Friday, September 16, 2011

City Lights (1931)

USA, 87 minutes
Director/music: Charles Chaplin
Writers: Charles Chaplin, Harry Clive, Harry Crocker
Photography: Gordon Pollock, Roland Totheroh
Editors: Charles Chaplin, Willard Nico
Cast: Charles Chaplin, Virginia Cherrill, Florence Lee, Harry Myers, Al Ernest Garcia, Hank Mann

I was involved over much of the past six months with a couple of other friends in a Facebook project, just concluded, in which we counted down our 50 favorite movies in a group dedicated to the purpose. A few dozen people were along for the ride and chipped in with their own remarks, criticisms, praise, alternative selections, and talk about the weather and such as we went along. I have plans to port my list and write-ups over to this blog in a kind of meta anatomy of how I approach these kinds of countdowns, which I have been doing more in recent times than I ever thought I would have. More on that down the road.

Meanwhile, I'm just going to go ahead and give away the store here, partly because it's what's next on my ongoing project of writing about the pictures ranked in the essential They Shoot Pictures, Don't They? survey of critical consensus, partly because it surprised me how elusive my #1 proved to be not only to the two I was doing the countdown with, but also to friends of mine who were following along—I had really thought it was more or less common knowledge by this point, or at least somewhat readable from the picks I was making—and partly because the point of my exercise next year is not really going to be driving toward the big reveal of a top 10 and #1, but more looking closely at how I get there.

So let me be plain, standing on the edge of the tallest roof I can find and using a megaphone. City Lights is my #1 favorite movie of all time. As an example of cohesive film auteurism with a personal and unmistakable stamp it has few parallels. Chaplin wrote it, directed it, edited it, stars in it, and he wrote all the music too. And it's great music. The talkies had already arrived and his moment was slipping away, but Chaplin still had a few good ones in him—his best, in fact—along with some strikingly innovative ideas about the place and purpose of sound. This is not a silent picture; it is, as billed, "a comedy romance in pantomime," and sound is a significant part of it even if dialogue isn't, for which he still uses (sparingly) the intertitles cards. It is original in ways that few pictures not done by Chaplin are.

I decided a long time ago that City Lights was my answer to the question movie lovers always end up asking one another sooner or later, that famous exercise in futility, and not only because it's given me so much plain satisfaction over the years. I know Chaplin often seems antiquated and rinky-dink and way, way old school to later generations, including my own—I've even had the painful experience of watching faces glaze over after they have politely let me force this on them. So don't take this necessarily as a recommendation. It's not for everyone (although I will say you owe it to yourself if you've never seen it. I'll go that far. I can't help myself).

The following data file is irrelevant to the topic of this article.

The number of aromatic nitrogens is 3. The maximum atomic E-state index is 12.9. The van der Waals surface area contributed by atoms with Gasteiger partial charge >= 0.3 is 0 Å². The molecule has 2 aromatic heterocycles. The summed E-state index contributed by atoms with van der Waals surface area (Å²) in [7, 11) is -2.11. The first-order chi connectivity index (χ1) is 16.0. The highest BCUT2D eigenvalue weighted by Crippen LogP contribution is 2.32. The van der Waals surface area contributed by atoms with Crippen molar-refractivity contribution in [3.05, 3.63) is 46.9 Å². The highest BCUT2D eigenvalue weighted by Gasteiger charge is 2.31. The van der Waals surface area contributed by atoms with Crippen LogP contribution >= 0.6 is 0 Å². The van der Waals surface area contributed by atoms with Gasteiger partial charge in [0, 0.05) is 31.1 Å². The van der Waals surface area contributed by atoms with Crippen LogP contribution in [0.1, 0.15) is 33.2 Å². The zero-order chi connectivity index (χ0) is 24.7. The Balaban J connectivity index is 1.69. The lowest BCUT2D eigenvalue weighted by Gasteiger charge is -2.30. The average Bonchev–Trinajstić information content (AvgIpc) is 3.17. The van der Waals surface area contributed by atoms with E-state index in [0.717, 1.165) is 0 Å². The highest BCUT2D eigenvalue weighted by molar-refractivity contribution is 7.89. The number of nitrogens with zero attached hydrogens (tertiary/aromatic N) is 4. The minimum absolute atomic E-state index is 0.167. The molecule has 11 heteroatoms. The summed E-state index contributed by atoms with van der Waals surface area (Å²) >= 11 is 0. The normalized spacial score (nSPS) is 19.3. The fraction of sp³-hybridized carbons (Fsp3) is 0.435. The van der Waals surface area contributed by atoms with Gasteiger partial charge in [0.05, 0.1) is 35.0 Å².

The truth is there's no movie I've seen more than this. It's not even close. At some point in the home video era it came to be my own little Christmas Eve ritual, and I return to it again and again, year after year, even knowing how exhausted much of it has become for me—which could not possibly be otherwise with a comedy. Yet even after it stopped being funny it remained comforting and a solace on some bedrock level, as fresh for me as the first time I saw it—as the day it was released, decades before my birth.

And no, it's not really a Christmas movie. It's a typical Chaplin tale of urban down-and-outers attempting to survive even as they bear up under the casual contempt of their loutish betters, and it's filled with artfully imagined, elaborate set pieces of physical comedy that are simply a pleasure to look at unfolding: the absurd unveiling of a civic statue, antics around a suicide attempt by the side of a reservoir, adventures in fine dining and entertainment, an ingenious boxing match.

And then that ending—that last 10 minutes. No movie anywhere has a more beautiful ending. At a stroke it opens up the scope wide for everything that movies can do: the reality of human kindness and pathos, cynicism disarmed, and a simple and persuasive case for optimism and hope. It's all there all at once. When we read the flower girl's lips saying, "Yes, I can see now" (no need for the bigfooting card, but it's there), she's obviously talking about more than her restored eyesight. For me, it's the essence of movie magic—image and sound and narrative and performance colliding in an indelible moment. And I've also watched those glazed faces change remarkably when the sequence arrives, which is gratifying. At that moment, City Lights is the finest Christmas movie that ever existed. It's the best movie that ever existed.

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